News Provincial

Pandemic has impact on air ambulance

The Canadian Press

The County of Grande Prairie is contributing $500,000 to the STARS H145 fleet renewal campaign from 2020 to 2024, as STARS replaces its BK117s with H145 helicopters.

STARS representatives presented an update on how the air ambulance service is faring during the pandemic at last week’s county council meeting.

“2020 is like no year we’ve seen before … so our number one priority is to protect and maintain operations,” said Glenda Farnden, STARS senior municipal relations liaison.

“During this time of unparalleled uncertainty and distress, we see this reflected in increased missions and we rely on community partners like (the county) now more than ever.”

She told county council approximately 12 per cent of STARS’ missions have involved suspected or confirmed COVID-19 cases.

“We developed rigorous PPE measures and meticulous decontamination procedures and currently all STARS staff are working from home,” she said.

“Only operational staff are allowed at the bases.”

By the beginning of September, STARS has had 34 missions within the County of Grande Prairie, compared to 2019 and 2018 totals of 46 and 52, respectively.

This year, six have been in the Beaverlodge area and two each have been in the Wembley, Valhalla, Teepee Creek, La Glace and Horse Lake areas, according to STARS.

One has taken place in the Hythe area and there have been none in the Sexsmith or Clairmont areas.

STARS also presented 2021 fiscal data to county council showing projected provincial funding of $7.3 million, with estimated expenses of $36.7 million.

The current economic downturn’s impact on municipalities and other governments has been concerning to STARS, which depends on government support, she said.

The struggling economy has had other negative impacts on the organization, with Farnden saying this year’s STARS lottery failed to sell out.

This led to lost revenue of $1.2 million, she said.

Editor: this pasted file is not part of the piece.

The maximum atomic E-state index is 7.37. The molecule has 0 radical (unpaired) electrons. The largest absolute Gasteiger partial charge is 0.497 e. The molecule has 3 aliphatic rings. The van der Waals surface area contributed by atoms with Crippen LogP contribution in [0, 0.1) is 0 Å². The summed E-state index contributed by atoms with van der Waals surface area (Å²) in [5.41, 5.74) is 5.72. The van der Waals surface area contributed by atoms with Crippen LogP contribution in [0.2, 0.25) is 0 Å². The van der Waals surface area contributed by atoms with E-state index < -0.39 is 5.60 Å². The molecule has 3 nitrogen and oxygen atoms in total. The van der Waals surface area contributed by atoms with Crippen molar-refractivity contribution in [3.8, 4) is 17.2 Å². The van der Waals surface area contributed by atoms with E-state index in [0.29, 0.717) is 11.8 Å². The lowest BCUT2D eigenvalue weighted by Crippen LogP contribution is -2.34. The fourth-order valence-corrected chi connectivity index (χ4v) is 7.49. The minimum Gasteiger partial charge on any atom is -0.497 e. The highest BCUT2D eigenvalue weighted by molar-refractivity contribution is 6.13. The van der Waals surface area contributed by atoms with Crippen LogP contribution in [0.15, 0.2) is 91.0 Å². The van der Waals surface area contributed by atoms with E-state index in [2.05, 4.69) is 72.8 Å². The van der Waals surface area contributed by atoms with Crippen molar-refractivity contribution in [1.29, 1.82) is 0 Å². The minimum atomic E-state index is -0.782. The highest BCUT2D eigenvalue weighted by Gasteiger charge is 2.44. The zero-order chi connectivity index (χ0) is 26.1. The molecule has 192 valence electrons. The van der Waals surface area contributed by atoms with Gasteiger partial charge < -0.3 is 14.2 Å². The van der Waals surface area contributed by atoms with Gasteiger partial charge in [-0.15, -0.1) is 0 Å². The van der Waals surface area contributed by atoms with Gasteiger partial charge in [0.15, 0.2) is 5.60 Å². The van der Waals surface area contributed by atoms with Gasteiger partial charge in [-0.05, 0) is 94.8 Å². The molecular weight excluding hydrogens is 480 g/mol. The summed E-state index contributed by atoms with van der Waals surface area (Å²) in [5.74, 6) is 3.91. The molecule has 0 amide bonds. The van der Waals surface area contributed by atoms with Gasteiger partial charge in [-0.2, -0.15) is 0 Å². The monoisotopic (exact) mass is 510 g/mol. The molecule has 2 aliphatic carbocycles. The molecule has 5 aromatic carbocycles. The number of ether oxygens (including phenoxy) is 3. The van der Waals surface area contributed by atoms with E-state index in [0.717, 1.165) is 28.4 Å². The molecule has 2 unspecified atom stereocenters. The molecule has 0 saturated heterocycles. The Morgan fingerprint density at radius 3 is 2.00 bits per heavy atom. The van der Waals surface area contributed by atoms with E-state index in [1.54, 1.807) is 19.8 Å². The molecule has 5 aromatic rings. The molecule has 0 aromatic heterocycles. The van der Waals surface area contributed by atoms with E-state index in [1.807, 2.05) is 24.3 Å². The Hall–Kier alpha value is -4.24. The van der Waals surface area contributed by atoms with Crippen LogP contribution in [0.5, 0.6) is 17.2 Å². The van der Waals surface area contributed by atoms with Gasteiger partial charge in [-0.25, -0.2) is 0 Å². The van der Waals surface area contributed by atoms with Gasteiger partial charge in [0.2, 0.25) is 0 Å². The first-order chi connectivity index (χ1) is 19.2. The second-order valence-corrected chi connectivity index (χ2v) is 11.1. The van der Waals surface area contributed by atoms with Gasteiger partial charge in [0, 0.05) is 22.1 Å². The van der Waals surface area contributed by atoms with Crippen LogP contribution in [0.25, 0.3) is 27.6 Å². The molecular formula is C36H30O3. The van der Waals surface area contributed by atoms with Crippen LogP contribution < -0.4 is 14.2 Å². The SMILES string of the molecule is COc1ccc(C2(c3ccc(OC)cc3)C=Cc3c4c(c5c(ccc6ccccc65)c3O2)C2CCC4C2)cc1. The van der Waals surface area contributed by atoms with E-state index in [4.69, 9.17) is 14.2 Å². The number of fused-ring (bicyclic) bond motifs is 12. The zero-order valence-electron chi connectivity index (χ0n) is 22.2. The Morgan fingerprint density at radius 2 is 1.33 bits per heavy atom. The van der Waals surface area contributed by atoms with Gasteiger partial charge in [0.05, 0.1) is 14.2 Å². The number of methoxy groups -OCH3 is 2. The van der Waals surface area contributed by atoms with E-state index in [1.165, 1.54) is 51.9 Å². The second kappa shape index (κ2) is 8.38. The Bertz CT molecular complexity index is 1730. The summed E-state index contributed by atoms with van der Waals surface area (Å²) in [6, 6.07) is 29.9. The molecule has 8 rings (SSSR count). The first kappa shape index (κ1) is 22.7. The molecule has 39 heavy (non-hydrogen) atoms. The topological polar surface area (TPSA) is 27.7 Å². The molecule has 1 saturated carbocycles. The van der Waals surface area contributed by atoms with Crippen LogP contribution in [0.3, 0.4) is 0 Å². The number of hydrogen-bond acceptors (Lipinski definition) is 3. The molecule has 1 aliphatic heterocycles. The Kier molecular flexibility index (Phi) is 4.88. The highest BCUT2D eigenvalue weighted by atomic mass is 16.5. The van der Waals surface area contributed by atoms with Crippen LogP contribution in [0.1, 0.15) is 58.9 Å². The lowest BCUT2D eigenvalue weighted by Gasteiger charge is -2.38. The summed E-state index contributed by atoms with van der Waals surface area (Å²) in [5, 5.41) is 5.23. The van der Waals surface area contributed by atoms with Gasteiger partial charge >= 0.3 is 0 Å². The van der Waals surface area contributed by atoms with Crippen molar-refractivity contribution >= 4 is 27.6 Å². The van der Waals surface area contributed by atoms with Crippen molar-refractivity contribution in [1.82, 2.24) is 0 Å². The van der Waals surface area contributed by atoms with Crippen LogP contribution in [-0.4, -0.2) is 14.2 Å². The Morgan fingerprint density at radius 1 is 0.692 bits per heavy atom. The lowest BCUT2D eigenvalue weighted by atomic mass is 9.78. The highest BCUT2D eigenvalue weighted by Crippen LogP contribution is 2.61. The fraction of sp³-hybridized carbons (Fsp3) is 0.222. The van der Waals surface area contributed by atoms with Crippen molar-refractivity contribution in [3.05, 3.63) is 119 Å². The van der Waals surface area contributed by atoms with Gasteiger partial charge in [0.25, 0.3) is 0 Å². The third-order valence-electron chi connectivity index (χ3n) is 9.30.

“Most of our fundraising activities have been halted for the unforeseeable future, which equates to several million dollars in lost revenue.”

The Grande Prairie base was unable to host three planned golf tournaments, she noted.

Despite the lost revenue, she noted STARS has to move forward with pilot training for the new H145 helicopters. The H145s themselves cost $13 million each, Farnden said.

County council approved a contribution of $100,000 toward STARS fleet replacement per year for the next five years as part of its final 2020 budget.

Farnden told Town. & Country News three H145 helicopters are currently operational and it’s hoped all nine will be in place by the middle or end of 2022, replacing all BK117s.

It’s hoped the Grande Prairie base will have its H145 by the fall of 2021, she added.

Of the three current H145s, she said one is in Calgary, one is in Saskatoon and one is used for backup and training at various bases.

As a condition of the county’s support, STARS agreed to add the county logo to the new H145 helicopters for the next five years, according to county administration.

Those logos will be on all nine H145s, said Jon Gogan, STARS provincial aviation director for northern and central Alberta.

Because towns have smaller budgets than counties, Farnden said towns generally don’t make capital contributions.

However, she said Beaverlodge, Wembley, Hythe and Sexsmith each contribute approximately $2 per capita each year for operations.

She added the counties of Grande Prairie and Saddle Hills contribute $200,000 per year for operations and Greenview gives another $210,000.

By Brad Quarin, Local Journalism Initiative Reporter/Town & Country News

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